The arm 53 is provided with an outwardly deflected portion 54 forward of its supporting pin 5I to enable the arm 53 to extend around and past the proximal end 46 of the stator element 36. It is for the accommodation of this outwardly deflected portion 54 without'unduly enlarging the housing I6 that the opening 42 and the outwardly extending flange 44 are provided. Forward of the bracket 41 the arm is provided with a longitudinally extending slot 56; and for: ward of the slot the arm 53 is deflected inwards again to clear the forward portion of the flange 44. To the extreme forward end of the arm 53 an indicator bar 51 is afxed. 'I 'his indicator bar 51 extends transversely across the housing I6 just forward of the background shield 21 where it is visible through the crystal face I9. Preferably this transverse indicator bar 51 is shaped to simulate the forward wing portion of an airplane as clearly shown in Figures 1 to 4, inclusive, and 8, and, since its supporting arm 53 is pivoted to the housing I6 of the instrument it will remain at all times parallel to the transverse axis of the airplane in which the instrument is mounted, with the result thatit serves as an indicator useful to show lateral inclination, or roll ofthe aircraft -on which the instrument is mounted.

Means are provided, however, for connecting the supporting arm 53 to the stator element 36 in such a manner as to utilize the gyro vertical 2| for the stabilization of the indicator bar 51. Hence the housing I6 moves in rotary motion about the transverse gimbal axis and with respect to the bar 51 during pitching movements of the aircraft, with the result that the indicator bar 51 can be relied upon also to indicate direction and extent of such pitching movements. A pin 6I rigid with the stator element 36 extends forward therefrom, and preferably radially from the, axis about which the stator element 36 is movable. flecte'd Youtwards to be engaged slidably within theslot 56vin the -arm 53 with lthe result that `when the stator 36 swings forward about its axis of support the supporting arm 53 will swing downwards about the axis of l/itssupporting pin 5 I. 'I o The forward end 62 of the pinI 6I is de-v describe the actionmore .precisely,f however, in actual use the stator element 36, the arm 53 which is connected theretoVand `the indicator bar 51 are stabilized bythe gyro vertical. 2I and hence remain substantially stationary while the housing I6 moves with respect thereto with the result that to a person observingthe indicator bar 51 through the crystal face I9 the bar 51 will appear to fall when the planesattitude changes by lowering its forwardy portion', and to rise when the nose of the ship is raised. Y Y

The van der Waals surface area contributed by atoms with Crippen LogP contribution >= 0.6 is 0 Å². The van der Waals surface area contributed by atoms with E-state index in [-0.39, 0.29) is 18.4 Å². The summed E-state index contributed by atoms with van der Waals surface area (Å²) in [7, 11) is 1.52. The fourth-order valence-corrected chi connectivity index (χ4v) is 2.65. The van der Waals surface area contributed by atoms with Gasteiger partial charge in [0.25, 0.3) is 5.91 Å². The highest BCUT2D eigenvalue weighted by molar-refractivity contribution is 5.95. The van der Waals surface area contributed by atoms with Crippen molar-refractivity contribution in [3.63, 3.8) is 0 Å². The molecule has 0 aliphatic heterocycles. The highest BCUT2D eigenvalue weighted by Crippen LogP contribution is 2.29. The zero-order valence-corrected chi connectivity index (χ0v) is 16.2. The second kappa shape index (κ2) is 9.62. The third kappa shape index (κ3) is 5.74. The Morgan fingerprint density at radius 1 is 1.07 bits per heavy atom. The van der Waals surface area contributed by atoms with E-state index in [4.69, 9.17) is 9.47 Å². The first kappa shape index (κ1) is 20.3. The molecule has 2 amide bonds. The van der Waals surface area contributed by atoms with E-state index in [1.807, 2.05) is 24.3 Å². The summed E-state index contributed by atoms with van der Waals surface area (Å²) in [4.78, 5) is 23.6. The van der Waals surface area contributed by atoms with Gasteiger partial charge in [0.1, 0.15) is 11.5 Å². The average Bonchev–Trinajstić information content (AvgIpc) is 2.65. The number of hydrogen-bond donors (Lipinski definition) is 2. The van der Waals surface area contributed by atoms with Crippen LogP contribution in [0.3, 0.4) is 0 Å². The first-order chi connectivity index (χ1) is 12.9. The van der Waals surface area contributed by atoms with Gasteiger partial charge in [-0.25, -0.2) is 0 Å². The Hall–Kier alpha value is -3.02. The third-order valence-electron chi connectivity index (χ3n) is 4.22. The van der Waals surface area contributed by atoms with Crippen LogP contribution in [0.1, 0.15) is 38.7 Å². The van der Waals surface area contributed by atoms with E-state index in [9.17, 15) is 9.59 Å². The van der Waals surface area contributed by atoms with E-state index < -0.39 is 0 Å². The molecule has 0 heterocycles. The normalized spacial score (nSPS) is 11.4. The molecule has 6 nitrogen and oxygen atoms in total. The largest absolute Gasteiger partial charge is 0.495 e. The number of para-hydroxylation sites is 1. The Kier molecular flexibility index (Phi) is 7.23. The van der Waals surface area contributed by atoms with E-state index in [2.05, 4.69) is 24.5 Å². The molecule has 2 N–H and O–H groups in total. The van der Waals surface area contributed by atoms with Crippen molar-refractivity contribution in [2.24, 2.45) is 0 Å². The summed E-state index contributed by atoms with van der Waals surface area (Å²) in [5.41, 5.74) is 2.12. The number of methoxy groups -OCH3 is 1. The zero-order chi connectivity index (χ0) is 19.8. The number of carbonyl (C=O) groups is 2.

In order to facilitate ready determination of the direction and extent of any such apparent motion ofthe indicator bar 51 there is associated therewith a datum marker 66 which is rigidly secured to the casing I6, preferably by being permanently fastened to the inner side of the crystal face I9, and substantially at its center. y The datum marker 66 vpreferably is so shaped that it simulates the after 0r tail portion of an airplane, and since the datum marker 66 is to be observed in connection with the bar 51 it is preferred that these two bars be so proportioned with respect to each other that the-two, when observed simultaneously, closely simulate the appearance of an actual aircraft when viewed from some distance astern thereof. Therefore when the plane on .l